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Trading One Addiction For Another

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Trading One Addiction For Another
Trading One Addiction For Another

Trading one addiction for another is a common problem amongst alcoholics, or people with substance use disorders. Just when you think getting sober is your biggest hurdle, you find yourself addicted to something new. Smoking, shopping, eating, gambling, and sex are all potential new addictions. The first step in preventing a new addiction is awareness.

Trading Addictions

Early sobriety can be difficult. You’re learning how to live life on life’s terms, without alcohol. You’ve got new feelings that are coming to the surface. Feelings that, up until now, you’ve pushed deep down inside, and covered up with alcohol. Old memories start to surface. Your past hits you in the face like a glove loaded with ball bearings. After feeling like shit for so long, you just want to be happy. So, you turn to sweets because you heard that sugar is a good way to cope with the alcohol cravings.

Next thing you know, you’re turning to sugar more and more often. What used to be the occasional piece of chocolate turns into a few more, until suddenly you’re consuming a bag of Hershey’s miniatures in one sitting. You find yourself craving that chocolate more frequently. You can’t get through the day without that chocolate fix. And then you realize you’ve become addicted to sweets. This is one example of trading addictions.

If left unchecked, the new addiction could lead into a downward spiral. Instead of facing your feelings, or trauma from the past, you fill the void with something else. By filling the void with something else, your chances of relapsing become greater.

Co-occurring Addictions

Co-occurring addictions are another common problem among alcoholics. A co-occurring addiction is an addiction that was already in place when a person first got sober, and is amplified because the original substance (alcohol) was taken away.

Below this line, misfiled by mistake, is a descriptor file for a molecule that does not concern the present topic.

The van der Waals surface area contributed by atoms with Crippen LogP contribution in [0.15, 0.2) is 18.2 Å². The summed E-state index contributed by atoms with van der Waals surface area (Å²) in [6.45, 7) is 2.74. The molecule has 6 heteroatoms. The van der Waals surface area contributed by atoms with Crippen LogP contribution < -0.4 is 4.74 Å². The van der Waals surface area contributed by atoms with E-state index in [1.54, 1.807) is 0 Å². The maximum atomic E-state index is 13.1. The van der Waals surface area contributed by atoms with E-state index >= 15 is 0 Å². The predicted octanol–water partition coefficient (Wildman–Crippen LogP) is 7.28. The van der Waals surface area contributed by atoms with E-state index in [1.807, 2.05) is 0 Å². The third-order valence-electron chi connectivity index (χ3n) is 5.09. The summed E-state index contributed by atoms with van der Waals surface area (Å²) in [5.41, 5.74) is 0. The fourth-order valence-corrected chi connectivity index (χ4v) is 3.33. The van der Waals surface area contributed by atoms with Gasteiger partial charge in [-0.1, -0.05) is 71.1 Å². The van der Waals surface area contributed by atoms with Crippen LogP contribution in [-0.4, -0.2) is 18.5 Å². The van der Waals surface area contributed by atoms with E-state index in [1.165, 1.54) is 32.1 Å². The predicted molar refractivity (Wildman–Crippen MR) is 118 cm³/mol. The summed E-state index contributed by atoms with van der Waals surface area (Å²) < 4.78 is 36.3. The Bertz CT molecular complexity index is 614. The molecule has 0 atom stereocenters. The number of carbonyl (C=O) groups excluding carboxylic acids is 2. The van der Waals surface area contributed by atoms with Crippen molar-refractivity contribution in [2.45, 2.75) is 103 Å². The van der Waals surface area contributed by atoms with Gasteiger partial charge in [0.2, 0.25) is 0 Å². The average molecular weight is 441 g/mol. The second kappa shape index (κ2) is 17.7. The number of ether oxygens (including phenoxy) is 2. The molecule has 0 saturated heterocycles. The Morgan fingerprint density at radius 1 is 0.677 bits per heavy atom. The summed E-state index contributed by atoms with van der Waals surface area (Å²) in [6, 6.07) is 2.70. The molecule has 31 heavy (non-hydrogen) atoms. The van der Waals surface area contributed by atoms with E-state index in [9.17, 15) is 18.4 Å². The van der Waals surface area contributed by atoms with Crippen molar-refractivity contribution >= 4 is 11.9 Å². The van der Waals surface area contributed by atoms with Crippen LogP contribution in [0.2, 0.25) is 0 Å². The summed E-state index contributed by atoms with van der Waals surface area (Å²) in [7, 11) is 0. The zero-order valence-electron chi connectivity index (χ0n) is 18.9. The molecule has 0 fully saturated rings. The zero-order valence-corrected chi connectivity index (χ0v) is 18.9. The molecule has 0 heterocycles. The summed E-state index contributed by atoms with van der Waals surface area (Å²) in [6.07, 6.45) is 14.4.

A co-occurring addiction can be an addiction to alcohol, and another addiction like shopping, gambling, or smoking. For example, I was addicted to cigarettes and alcohol. When I stopped drinking, I found myself turning to smoking more often. When I was stressed, or uncomfortable, I would smoke more. If I felt like crying, I would smoke. When I felt anxious around new people, I would smoke. Because I was addicted to alcohol and cigarettes at the same time, I had a co-occurring addiction.

Acknowledging The Problem

Acknowledging the problem is the first step to recovering from the new, or co-occurring addiction. How do you know if you have a new or co-occurring addiction? According to www.addictioncenter.com, some common signs are:

  • Constantly thinking about your new activity or vice
  • Losing sleep to participate in new activity
  • Trouble at work, school or at home
  • Relationship issues with spouse or loved ones
  • Neglecting self-care and personal hygiene
  • Experiencing stress or anxiety if unable to complete new activity
  • Development of depression or suicidal thoughts

If any of the above signs are developing in your life, you may have traded one addiction for another. If that is the case, acknowledging there is a problem is the first step to overcoming the new addiction, or co-occurring addiction. Overcoming the denial that you have a problem can be painful, but it is a necessary step.